The Colors of Fall
With summer winding down, there is still ample time for a great fall hike. One of my most favorite things about hiking during this time of the year are some of the amazing trees you get to see. Here’s a few of my favorites.
These medium-sized deciduous trees are native to cold regions with cool summers, in the north part of the Northern Hemisphere, extending south at high altitudes in the mountains (such as Utah and Colorado). They love the sun!
Aspens groves grow in “clones” and each grove can include one or more of these clones. All the trees in a clone have identical characteristics and share a root structure. They can be distinguished from neighboring clones by differences in leaf size, leaf shape, bark, resistance to disease, time of flushing, and leaf color in the fall. If you’ve ever seen a large grove of Aspens where some are bright yellow or orange and some are still green, it’s likely they are from more than one clone. Clones can range in size from less than an acre, up to 100 acres.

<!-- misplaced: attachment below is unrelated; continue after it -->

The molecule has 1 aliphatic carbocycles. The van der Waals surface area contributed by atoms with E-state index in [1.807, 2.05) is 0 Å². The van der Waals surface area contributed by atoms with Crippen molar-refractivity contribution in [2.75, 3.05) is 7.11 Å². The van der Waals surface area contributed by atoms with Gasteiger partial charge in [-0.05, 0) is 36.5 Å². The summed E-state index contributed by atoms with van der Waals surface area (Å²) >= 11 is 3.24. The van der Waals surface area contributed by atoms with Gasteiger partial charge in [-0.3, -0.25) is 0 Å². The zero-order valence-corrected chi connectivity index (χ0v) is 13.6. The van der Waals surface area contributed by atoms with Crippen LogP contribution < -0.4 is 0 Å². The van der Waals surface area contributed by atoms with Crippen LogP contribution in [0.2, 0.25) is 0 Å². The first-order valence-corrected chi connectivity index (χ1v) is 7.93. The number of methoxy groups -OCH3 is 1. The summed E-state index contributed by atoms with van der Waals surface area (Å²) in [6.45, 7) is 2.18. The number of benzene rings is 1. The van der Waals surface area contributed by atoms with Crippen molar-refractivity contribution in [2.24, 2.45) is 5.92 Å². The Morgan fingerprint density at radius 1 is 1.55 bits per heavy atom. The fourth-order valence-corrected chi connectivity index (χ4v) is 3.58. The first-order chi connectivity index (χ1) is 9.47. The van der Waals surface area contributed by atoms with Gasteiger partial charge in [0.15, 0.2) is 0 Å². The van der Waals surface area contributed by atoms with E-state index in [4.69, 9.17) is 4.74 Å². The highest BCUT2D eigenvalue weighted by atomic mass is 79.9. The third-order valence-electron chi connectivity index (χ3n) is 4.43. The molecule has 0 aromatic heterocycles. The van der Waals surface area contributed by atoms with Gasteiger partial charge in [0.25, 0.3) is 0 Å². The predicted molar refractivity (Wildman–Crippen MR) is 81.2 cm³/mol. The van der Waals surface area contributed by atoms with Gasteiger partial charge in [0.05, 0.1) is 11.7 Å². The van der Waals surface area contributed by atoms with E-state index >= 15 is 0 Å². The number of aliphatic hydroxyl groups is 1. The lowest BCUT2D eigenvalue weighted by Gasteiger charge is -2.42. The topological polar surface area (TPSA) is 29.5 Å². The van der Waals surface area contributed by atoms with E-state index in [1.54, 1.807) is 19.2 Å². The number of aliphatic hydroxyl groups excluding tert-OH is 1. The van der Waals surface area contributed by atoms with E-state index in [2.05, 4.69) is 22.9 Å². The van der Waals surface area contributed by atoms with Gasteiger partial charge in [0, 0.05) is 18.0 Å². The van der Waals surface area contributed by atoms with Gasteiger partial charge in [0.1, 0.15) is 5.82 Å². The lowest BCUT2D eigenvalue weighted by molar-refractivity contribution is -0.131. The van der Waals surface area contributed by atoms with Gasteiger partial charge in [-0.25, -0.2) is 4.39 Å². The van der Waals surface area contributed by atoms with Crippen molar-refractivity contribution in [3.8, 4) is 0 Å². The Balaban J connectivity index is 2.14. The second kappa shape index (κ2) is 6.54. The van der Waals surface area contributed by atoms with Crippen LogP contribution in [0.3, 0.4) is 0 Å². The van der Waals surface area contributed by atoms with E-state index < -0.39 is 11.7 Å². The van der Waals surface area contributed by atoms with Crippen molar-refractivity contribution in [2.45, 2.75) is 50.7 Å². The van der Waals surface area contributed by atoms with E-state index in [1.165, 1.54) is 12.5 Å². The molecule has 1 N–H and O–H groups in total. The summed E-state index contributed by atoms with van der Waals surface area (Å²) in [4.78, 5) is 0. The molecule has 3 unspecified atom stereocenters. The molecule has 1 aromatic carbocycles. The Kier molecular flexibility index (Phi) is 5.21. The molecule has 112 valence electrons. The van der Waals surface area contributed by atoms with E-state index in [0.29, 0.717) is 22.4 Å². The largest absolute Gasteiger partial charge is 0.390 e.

The Pacific Madrone (aka Madrona, madrone, Arbutus) is a tree for all seasons. They have peeling, red bark with a layer underneath that ranges from bright green to a chartreuse color. Madrona trees do well in the sun and poor, rocky soil which is why you can find them growing on bluffs in the Pacific Northwest (like in the San Juan Islands) and they even tolerate salty water.
Sassafras can be found growing in fields or in open wooded areas and endure a variety of soil types in southern Maine, all the way west towards Iowa, and south to central Florida and eastern Texas.
The leaves, fruit, and bark are all eaten by birds and mammals and can be an important food source for deer in some areas. They change from variations of green during the summer to deep shades of orange, red, purple and yellow in the fall.